AMSTERDAM (AFP) – A haunting black-and-white image of a refugee passing a baby under a barbed wire fence won the prestigious World Press Photo Award yesterday, highlighting Europe’s worst migrant crisis since World War II.
Snapped by Australian freelance photographer Warren Richardson, the picture titled “Hope for a New Life” captures the drama of one border crossing between Serbia and Hungary, as more than a million people made their way to Europe’s shores in 2015 – nearly half of them fleeing Syria’s brutal civil war.
Agence France-Presse scooped up four awards including first prize for Syrian-based Sameer Al-Doumy in the Spot News stories category, for his images taken just after air strikes ravaged the city of Douma near Damascus.
“I am very happy to have won this prize through which I hope I’m able to portray the truth of what’s happening in my country, Syria, to the outside world,” Mr. Al-Doumy said in reaction to the award.
His AFP Syrian colleague Abd Doumany won second prize in the General News stories category for his harrowing depiction of children killed and wounded in similar strikes over Douma.
Syria’s nearly five-year war has claimed more than 260,000 lives, and al-Doumy added he hoped he would soon not have to take “such painful photos” and that they would help “to encourage the world to really move towards ending this conflict.”
AFP’s veteran lensman Roberto Schmidt won second prize, Spot News stories, for his dramatic shots of the deadly avalanche on Mount Everest triggered by last April’s Nepal earthquake. Turkey-based Bulent Kilic won third prize in the same category for his pictures of Syrian refugees on the Turkish border.
Judges in this year’s competition – which drew some 82,951 entries from 5,775 photographers from 128 countries – called Mr. Richardson’s grainy picture, taken in the dead of night without a flash “incredibly powerful visually” and a “haunting image.”
Budapest-based Mr. Richardson had camped with a group of migrants for five days on the border near Roszke in Hungary when he snapped the group as they slipped through the boundary fence.
“We played cat-and-mouse with the police the whole night,” Mr. Richardson said in a statement from the World Press Photo Awards. “I was exhausted by the time I took the picture,” he added. “It was around three o’clock in the morning and you can’t use a flash while police are trying to find these people, because I would just given them away,” he said, adding he shot his picture using just the light of the moon.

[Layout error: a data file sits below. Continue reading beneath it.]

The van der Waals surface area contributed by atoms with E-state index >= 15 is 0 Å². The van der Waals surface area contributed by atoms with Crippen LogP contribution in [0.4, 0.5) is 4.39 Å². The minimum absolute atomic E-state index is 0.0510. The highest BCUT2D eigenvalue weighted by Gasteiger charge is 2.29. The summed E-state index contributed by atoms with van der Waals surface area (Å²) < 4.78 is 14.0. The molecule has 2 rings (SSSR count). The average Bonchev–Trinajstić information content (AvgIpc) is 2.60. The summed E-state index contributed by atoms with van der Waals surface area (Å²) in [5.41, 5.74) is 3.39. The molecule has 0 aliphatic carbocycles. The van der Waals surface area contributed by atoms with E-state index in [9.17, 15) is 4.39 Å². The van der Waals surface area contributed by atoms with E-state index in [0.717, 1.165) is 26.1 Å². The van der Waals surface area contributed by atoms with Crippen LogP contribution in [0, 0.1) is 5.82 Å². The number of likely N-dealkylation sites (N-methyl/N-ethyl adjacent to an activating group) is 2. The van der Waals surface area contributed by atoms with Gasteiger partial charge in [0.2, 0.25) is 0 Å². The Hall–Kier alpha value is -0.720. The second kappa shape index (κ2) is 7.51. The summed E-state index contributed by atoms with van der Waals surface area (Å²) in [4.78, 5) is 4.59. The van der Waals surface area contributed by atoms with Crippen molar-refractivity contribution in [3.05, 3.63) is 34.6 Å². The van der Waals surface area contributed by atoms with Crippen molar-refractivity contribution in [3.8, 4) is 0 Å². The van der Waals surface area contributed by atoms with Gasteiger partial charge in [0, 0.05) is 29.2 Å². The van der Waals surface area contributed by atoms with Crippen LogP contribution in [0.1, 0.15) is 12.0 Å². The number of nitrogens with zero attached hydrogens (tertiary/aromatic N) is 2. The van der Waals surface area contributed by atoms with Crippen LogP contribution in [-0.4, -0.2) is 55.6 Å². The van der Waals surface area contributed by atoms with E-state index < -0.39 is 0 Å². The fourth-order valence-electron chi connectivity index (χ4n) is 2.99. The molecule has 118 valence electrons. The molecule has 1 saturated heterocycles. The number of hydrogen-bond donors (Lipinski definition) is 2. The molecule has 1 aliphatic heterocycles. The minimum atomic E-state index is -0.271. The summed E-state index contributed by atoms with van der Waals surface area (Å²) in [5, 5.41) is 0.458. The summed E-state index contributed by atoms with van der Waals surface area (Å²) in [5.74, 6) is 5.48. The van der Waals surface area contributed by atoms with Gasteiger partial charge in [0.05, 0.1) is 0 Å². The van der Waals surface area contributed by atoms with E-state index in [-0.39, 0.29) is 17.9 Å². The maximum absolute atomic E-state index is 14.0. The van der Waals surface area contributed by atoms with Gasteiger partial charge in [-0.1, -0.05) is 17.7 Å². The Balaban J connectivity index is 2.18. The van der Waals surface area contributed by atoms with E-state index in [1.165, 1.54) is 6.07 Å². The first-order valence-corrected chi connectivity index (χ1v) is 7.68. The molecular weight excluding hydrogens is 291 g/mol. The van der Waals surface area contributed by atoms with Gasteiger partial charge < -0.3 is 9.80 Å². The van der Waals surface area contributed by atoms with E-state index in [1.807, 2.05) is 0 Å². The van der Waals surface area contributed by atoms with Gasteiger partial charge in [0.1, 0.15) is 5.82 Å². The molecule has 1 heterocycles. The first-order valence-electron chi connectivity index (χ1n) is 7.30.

AFP photo director Francis Kohn, who chaired this year’s jury in Amsterdam, said Mr. Richardson’s picture “had such power because of its simplicity, especially the symbolism of the barbed wire.”
“We thought it had almost everything in there to give a strong visual of what’s happening with the refugees,” Mr. Kohn said.
Huang Wen, new media development director at Xinhua News Agency, said “it’s a haunting image. You see the anxiousness and the tension in such a mood which is pretty different from those in-your-face images.”
The New York Times took three first prizes. Mauricio Lima won in the General News singles category for his picture of a doctor treating a teenage Islamic State fighter in a Kurdish hospital. Sergey Ponomarev won the General News stories category for migrants arriving by boat at the village of Skala on Greece’s Lesbos Island, while Daniel Berehulak won the Daily Life stories category with his account of Chilean, Chinese and Russian research looking for commercial opportunities in Antarctica.
Organizers said meanwhile they had introduced a “new code of ethics and a transparent and rigorous verification process.”
This follows a controversy last year when one of the major prizes was withdrawn after a photographer was accused of staging pictures portraying the gritty Belgian industrial town of Charleroi.
“This resulted in many more entries being checked, but fewer problems than last year being found,” said Lars Boering, the World Press Photo Foundation’s managing director.
Australian Budapest-based freelance photographer Warren Richardson poses in front of his picture “Hope for a New Life” yesterday in Amsterdam after his picture was announced winner of the World Press Photo 2015 yesterday. ANP/AFP/ Koen van Weel/ Matic Zorman
A sunbather is oblivious to the ominous shelf cloud approaching on Bondi beach, Sydney on November 6 last year. The photo by Reuters photographer Rohan Kelly won first prize in the Nature category (single photo) at the World Press Photo Awards yesterday. Reuters/Rohan Kelly